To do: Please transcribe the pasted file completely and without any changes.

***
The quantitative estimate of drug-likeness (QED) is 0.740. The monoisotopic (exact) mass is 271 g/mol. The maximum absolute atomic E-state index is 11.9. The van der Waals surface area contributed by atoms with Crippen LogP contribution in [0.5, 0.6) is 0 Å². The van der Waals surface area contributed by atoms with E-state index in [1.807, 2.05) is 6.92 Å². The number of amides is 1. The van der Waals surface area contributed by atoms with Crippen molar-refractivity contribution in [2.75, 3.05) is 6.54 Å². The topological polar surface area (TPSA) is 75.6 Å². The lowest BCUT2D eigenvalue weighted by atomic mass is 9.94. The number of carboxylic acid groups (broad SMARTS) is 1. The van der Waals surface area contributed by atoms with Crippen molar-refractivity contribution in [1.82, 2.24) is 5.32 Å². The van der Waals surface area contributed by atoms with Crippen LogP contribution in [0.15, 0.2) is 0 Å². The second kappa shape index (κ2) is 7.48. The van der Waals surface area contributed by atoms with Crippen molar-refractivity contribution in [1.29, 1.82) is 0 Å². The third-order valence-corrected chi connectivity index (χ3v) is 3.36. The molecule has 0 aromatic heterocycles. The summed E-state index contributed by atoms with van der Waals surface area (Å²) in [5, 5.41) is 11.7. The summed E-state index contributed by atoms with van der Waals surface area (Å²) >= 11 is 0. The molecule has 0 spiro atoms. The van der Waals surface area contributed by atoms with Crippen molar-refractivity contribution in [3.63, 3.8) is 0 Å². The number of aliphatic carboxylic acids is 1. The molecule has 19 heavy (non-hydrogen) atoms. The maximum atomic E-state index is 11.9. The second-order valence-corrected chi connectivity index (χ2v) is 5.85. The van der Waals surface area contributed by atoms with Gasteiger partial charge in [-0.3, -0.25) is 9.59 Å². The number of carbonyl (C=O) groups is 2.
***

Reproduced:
The quantitative estimate of drug-likeness (QED) is 0.740. The monoisotopic (exact) mass is 271 g/mol. The maximum absolute atomic E-state index is 11.9. The van der Waals surface area contributed by atoms with Crippen LogP contribution in [0.5, 0.6) is 0 Å². The van der Waals surface area contributed by atoms with E-state index in [1.807, 2.05) is 6.92 Å². The number of amides is 1. The van der Waals surface area contributed by atoms with Crippen molar-refractivity contribution in [2.75, 3.05) is 6.54 Å². The topological polar surface area (TPSA) is 75.6 Å². The lowest BCUT2D eigenvalue weighted by atomic mass is 9.94. The number of carboxylic acid groups (broad SMARTS) is 1. The van der Waals surface area contributed by atoms with Crippen molar-refractivity contribution in [1.82, 2.24) is 5.32 Å². The van der Waals surface area contributed by atoms with Crippen LogP contribution in [0.15, 0.2) is 0 Å². The second kappa shape index (κ2) is 7.48. The van der Waals surface area contributed by atoms with Crippen molar-refractivity contribution in [1.29, 1.82) is 0 Å². The third-order valence-corrected chi connectivity index (χ3v) is 3.36. The molecule has 0 aromatic heterocycles. The summed E-state index contributed by atoms with van der Waals surface area (Å²) in [5, 5.41) is 11.7. The summed E-state index contributed by atoms with van der Waals surface area (Å²) >= 11 is 0. The molecule has 0 spiro atoms. The van der Waals surface area contributed by atoms with Crippen molar-refractivity contribution in [3.63, 3.8) is 0 Å². The number of aliphatic carboxylic acids is 1. The molecule has 19 heavy (non-hydrogen) atoms. The maximum atomic E-state index is 11.9. The second-order valence-corrected chi connectivity index (χ2v) is 5.85. The van der Waals surface area contributed by atoms with Gasteiger partial charge in [-0.3, -0.25) is 9.59 Å². The number of carbonyl (C=O) groups is 2.